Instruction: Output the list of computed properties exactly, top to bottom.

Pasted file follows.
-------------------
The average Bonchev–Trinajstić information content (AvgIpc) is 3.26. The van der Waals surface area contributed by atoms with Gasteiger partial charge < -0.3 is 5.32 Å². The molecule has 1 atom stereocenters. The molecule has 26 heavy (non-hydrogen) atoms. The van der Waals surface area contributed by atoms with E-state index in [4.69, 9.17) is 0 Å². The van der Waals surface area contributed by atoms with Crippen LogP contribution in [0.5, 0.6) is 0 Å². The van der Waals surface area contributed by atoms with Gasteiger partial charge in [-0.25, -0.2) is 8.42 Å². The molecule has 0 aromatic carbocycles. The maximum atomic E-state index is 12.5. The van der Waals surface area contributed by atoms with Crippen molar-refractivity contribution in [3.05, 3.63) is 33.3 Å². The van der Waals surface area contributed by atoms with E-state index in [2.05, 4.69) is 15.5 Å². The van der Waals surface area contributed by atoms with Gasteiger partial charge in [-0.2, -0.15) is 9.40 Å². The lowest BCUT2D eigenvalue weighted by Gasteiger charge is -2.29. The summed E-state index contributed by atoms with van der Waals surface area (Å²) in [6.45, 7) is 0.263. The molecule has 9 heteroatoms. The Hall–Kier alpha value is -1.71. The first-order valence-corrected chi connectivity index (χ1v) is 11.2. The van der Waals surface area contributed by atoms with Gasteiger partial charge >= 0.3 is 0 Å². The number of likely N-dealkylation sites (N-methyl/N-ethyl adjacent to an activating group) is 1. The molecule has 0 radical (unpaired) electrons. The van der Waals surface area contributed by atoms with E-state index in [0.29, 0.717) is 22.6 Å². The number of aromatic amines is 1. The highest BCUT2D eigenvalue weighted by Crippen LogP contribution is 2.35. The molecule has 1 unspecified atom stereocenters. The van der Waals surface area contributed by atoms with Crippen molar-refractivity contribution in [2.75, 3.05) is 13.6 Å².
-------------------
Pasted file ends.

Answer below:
The average Bonchev–Trinajstić information content (AvgIpc) is 3.26. The van der Waals surface area contributed by atoms with Gasteiger partial charge < -0.3 is 5.32 Å². The molecule has 1 atom stereocenters. The molecule has 26 heavy (non-hydrogen) atoms. The van der Waals surface area contributed by atoms with E-state index in [4.69, 9.17) is 0 Å². The van der Waals surface area contributed by atoms with Crippen LogP contribution in [0.5, 0.6) is 0 Å². The van der Waals surface area contributed by atoms with Gasteiger partial charge in [-0.25, -0.2) is 8.42 Å². The molecule has 0 aromatic carbocycles. The maximum atomic E-state index is 12.5. The van der Waals surface area contributed by atoms with Crippen molar-refractivity contribution in [3.05, 3.63) is 33.3 Å². The van der Waals surface area contributed by atoms with E-state index in [2.05, 4.69) is 15.5 Å². The van der Waals surface area contributed by atoms with Gasteiger partial charge in [-0.2, -0.15) is 9.40 Å². The lowest BCUT2D eigenvalue weighted by Gasteiger charge is -2.29. The summed E-state index contributed by atoms with van der Waals surface area (Å²) in [6.45, 7) is 0.263. The molecule has 9 heteroatoms. The Hall–Kier alpha value is -1.71. The first-order valence-corrected chi connectivity index (χ1v) is 11.2. The van der Waals surface area contributed by atoms with Gasteiger partial charge >= 0.3 is 0 Å². The number of likely N-dealkylation sites (N-methyl/N-ethyl adjacent to an activating group) is 1. The molecule has 0 radical (unpaired) electrons. The van der Waals surface area contributed by atoms with E-state index in [0.29, 0.717) is 22.6 Å². The number of aromatic amines is 1. The highest BCUT2D eigenvalue weighted by Crippen LogP contribution is 2.35. The molecule has 1 unspecified atom stereocenters. The van der Waals surface area contributed by atoms with Crippen molar-refractivity contribution in [2.75, 3.05) is 13.6 Å².